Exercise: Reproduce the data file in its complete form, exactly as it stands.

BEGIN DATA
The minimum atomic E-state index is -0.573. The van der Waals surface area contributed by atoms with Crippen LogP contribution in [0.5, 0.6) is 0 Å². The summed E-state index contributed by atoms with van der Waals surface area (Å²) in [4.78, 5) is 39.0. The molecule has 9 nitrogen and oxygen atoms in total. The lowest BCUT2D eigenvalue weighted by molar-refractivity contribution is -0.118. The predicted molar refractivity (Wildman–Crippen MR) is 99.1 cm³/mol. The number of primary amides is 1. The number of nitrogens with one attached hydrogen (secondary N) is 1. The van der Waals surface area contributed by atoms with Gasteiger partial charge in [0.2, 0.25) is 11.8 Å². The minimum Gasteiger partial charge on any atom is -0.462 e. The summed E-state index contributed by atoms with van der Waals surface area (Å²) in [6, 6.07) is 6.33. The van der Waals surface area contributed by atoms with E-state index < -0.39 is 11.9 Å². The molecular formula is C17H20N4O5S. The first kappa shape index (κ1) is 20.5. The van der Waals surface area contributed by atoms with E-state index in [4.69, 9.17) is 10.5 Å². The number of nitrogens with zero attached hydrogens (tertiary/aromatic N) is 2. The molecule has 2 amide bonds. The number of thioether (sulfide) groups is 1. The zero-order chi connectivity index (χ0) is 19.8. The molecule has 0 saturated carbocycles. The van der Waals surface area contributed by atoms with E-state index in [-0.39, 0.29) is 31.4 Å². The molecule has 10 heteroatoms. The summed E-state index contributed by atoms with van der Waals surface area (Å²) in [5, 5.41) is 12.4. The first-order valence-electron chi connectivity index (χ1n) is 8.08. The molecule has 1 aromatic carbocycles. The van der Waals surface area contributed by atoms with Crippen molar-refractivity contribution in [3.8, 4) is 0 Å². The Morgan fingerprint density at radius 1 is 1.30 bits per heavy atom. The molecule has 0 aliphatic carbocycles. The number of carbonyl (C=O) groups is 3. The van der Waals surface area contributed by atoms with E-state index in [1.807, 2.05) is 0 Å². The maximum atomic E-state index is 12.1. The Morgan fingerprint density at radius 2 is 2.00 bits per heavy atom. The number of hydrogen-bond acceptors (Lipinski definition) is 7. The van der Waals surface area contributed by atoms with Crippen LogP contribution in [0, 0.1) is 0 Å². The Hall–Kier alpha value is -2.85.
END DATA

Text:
The minimum atomic E-state index is -0.573. The van der Waals surface area contributed by atoms with Crippen LogP contribution in [0.5, 0.6) is 0 Å². The summed E-state index contributed by atoms with van der Waals surface area (Å²) in [4.78, 5) is 39.0. The molecule has 9 nitrogen and oxygen atoms in total. The lowest BCUT2D eigenvalue weighted by molar-refractivity contribution is -0.118. The predicted molar refractivity (Wildman–Crippen MR) is 99.1 cm³/mol. The number of primary amides is 1. The number of nitrogens with one attached hydrogen (secondary N) is 1. The van der Waals surface area contributed by atoms with Gasteiger partial charge in [0.2, 0.25) is 11.8 Å². The minimum Gasteiger partial charge on any atom is -0.462 e. The summed E-state index contributed by atoms with van der Waals surface area (Å²) in [6, 6.07) is 6.33. The van der Waals surface area contributed by atoms with E-state index < -0.39 is 11.9 Å². The molecular formula is C17H20N4O5S. The first kappa shape index (κ1) is 20.5. The van der Waals surface area contributed by atoms with E-state index in [4.69, 9.17) is 10.5 Å². The number of nitrogens with zero attached hydrogens (tertiary/aromatic N) is 2. The molecule has 2 amide bonds. The number of thioether (sulfide) groups is 1. The zero-order chi connectivity index (χ0) is 19.8. The molecule has 0 saturated carbocycles. The van der Waals surface area contributed by atoms with E-state index in [-0.39, 0.29) is 31.4 Å². The molecule has 10 heteroatoms. The summed E-state index contributed by atoms with van der Waals surface area (Å²) in [5, 5.41) is 12.4. The first-order valence-electron chi connectivity index (χ1n) is 8.08. The molecule has 1 aromatic carbocycles. The van der Waals surface area contributed by atoms with Crippen molar-refractivity contribution in [3.8, 4) is 0 Å². The Morgan fingerprint density at radius 1 is 1.30 bits per heavy atom. The molecule has 0 aliphatic carbocycles. The number of carbonyl (C=O) groups is 3. The van der Waals surface area contributed by atoms with E-state index in [1.807, 2.05) is 0 Å². The maximum atomic E-state index is 12.1. The Morgan fingerprint density at radius 2 is 2.00 bits per heavy atom. The number of hydrogen-bond acceptors (Lipinski definition) is 7. The van der Waals surface area contributed by atoms with Crippen LogP contribution in [0, 0.1) is 0 Å². The Hall–Kier alpha value is -2.85.